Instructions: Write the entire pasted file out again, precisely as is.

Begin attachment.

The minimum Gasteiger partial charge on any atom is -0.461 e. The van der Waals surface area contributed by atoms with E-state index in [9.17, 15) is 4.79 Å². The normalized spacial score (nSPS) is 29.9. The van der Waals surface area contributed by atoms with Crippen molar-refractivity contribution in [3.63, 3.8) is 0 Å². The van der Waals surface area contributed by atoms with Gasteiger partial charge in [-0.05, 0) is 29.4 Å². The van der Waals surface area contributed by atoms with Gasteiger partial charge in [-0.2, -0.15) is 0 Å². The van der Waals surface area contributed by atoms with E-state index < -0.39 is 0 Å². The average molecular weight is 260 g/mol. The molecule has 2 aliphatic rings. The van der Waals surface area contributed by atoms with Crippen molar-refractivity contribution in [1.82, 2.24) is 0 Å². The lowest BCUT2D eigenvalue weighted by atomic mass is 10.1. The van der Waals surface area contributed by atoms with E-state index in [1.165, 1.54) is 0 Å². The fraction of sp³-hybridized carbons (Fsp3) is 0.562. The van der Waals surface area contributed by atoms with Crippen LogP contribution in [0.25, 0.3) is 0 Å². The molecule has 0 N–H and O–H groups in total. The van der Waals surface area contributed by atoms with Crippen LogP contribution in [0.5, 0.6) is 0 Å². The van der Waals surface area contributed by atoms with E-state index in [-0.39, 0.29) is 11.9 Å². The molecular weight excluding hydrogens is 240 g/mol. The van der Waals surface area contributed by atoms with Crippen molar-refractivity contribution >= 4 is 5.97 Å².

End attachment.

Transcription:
The minimum Gasteiger partial charge on any atom is -0.461 e. The van der Waals surface area contributed by atoms with E-state index in [9.17, 15) is 4.79 Å². The normalized spacial score (nSPS) is 29.9. The van der Waals surface area contributed by atoms with Crippen molar-refractivity contribution in [3.63, 3.8) is 0 Å². The van der Waals surface area contributed by atoms with Gasteiger partial charge in [-0.05, 0) is 29.4 Å². The van der Waals surface area contributed by atoms with Gasteiger partial charge in [-0.2, -0.15) is 0 Å². The van der Waals surface area contributed by atoms with E-state index < -0.39 is 0 Å². The average molecular weight is 260 g/mol. The molecule has 2 aliphatic rings. The van der Waals surface area contributed by atoms with Crippen molar-refractivity contribution in [1.82, 2.24) is 0 Å². The lowest BCUT2D eigenvalue weighted by atomic mass is 10.1. The van der Waals surface area contributed by atoms with E-state index in [1.165, 1.54) is 0 Å². The fraction of sp³-hybridized carbons (Fsp3) is 0.562. The van der Waals surface area contributed by atoms with Crippen LogP contribution in [0.25, 0.3) is 0 Å². The molecule has 0 N–H and O–H groups in total. The van der Waals surface area contributed by atoms with Crippen LogP contribution in [0.5, 0.6) is 0 Å². The van der Waals surface area contributed by atoms with E-state index in [-0.39, 0.29) is 11.9 Å². The molecular weight excluding hydrogens is 240 g/mol. The van der Waals surface area contributed by atoms with Crippen molar-refractivity contribution >= 4 is 5.97 Å².